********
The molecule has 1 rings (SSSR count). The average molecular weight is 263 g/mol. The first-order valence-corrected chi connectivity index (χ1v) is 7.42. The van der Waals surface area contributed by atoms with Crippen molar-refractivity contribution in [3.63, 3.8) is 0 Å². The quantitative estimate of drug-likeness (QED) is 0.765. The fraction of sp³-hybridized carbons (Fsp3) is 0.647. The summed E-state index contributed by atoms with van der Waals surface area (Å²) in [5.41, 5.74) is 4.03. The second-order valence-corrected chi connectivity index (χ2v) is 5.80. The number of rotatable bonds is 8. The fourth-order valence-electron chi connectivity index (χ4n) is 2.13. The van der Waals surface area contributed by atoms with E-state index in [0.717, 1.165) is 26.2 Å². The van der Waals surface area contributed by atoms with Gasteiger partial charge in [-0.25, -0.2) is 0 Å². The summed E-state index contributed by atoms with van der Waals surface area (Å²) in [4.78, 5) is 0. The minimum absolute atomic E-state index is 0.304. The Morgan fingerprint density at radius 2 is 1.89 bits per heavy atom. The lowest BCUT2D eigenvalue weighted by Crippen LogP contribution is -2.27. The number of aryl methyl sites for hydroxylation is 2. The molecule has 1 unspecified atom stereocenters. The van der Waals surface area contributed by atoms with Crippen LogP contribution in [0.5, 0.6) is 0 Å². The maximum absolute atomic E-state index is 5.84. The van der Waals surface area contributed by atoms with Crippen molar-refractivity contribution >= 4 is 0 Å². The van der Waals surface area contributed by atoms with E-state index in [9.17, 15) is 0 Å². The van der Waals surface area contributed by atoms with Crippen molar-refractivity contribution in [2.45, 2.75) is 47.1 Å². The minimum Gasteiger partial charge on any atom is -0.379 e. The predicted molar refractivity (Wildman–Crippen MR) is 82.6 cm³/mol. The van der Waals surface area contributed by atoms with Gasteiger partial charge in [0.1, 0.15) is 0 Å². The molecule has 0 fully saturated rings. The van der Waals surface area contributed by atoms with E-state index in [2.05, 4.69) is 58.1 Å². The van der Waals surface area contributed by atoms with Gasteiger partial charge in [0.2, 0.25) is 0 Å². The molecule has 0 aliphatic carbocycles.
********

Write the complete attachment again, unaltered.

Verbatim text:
The molecule has 1 rings (SSSR count). The average molecular weight is 263 g/mol. The first-order valence-corrected chi connectivity index (χ1v) is 7.42. The van der Waals surface area contributed by atoms with Crippen molar-refractivity contribution in [3.63, 3.8) is 0 Å². The quantitative estimate of drug-likeness (QED) is 0.765. The fraction of sp³-hybridized carbons (Fsp3) is 0.647. The summed E-state index contributed by atoms with van der Waals surface area (Å²) in [5.41, 5.74) is 4.03. The second-order valence-corrected chi connectivity index (χ2v) is 5.80. The number of rotatable bonds is 8. The fourth-order valence-electron chi connectivity index (χ4n) is 2.13. The van der Waals surface area contributed by atoms with E-state index in [0.717, 1.165) is 26.2 Å². The van der Waals surface area contributed by atoms with Gasteiger partial charge in [-0.25, -0.2) is 0 Å². The summed E-state index contributed by atoms with van der Waals surface area (Å²) in [4.78, 5) is 0. The minimum absolute atomic E-state index is 0.304. The Morgan fingerprint density at radius 2 is 1.89 bits per heavy atom. The lowest BCUT2D eigenvalue weighted by Crippen LogP contribution is -2.27. The number of aryl methyl sites for hydroxylation is 2. The molecule has 1 unspecified atom stereocenters. The van der Waals surface area contributed by atoms with Crippen LogP contribution in [0.5, 0.6) is 0 Å². The maximum absolute atomic E-state index is 5.84. The van der Waals surface area contributed by atoms with Crippen molar-refractivity contribution >= 4 is 0 Å². The van der Waals surface area contributed by atoms with E-state index in [9.17, 15) is 0 Å². The van der Waals surface area contributed by atoms with Crippen molar-refractivity contribution in [2.45, 2.75) is 47.1 Å². The minimum Gasteiger partial charge on any atom is -0.379 e. The predicted molar refractivity (Wildman–Crippen MR) is 82.6 cm³/mol. The van der Waals surface area contributed by atoms with Gasteiger partial charge in [0.1, 0.15) is 0 Å². The molecule has 0 fully saturated rings. The van der Waals surface area contributed by atoms with E-state index in [2.05, 4.69) is 58.1 Å². The van der Waals surface area contributed by atoms with Gasteiger partial charge in [0.2, 0.25) is 0 Å². The molecule has 0 aliphatic carbocycles.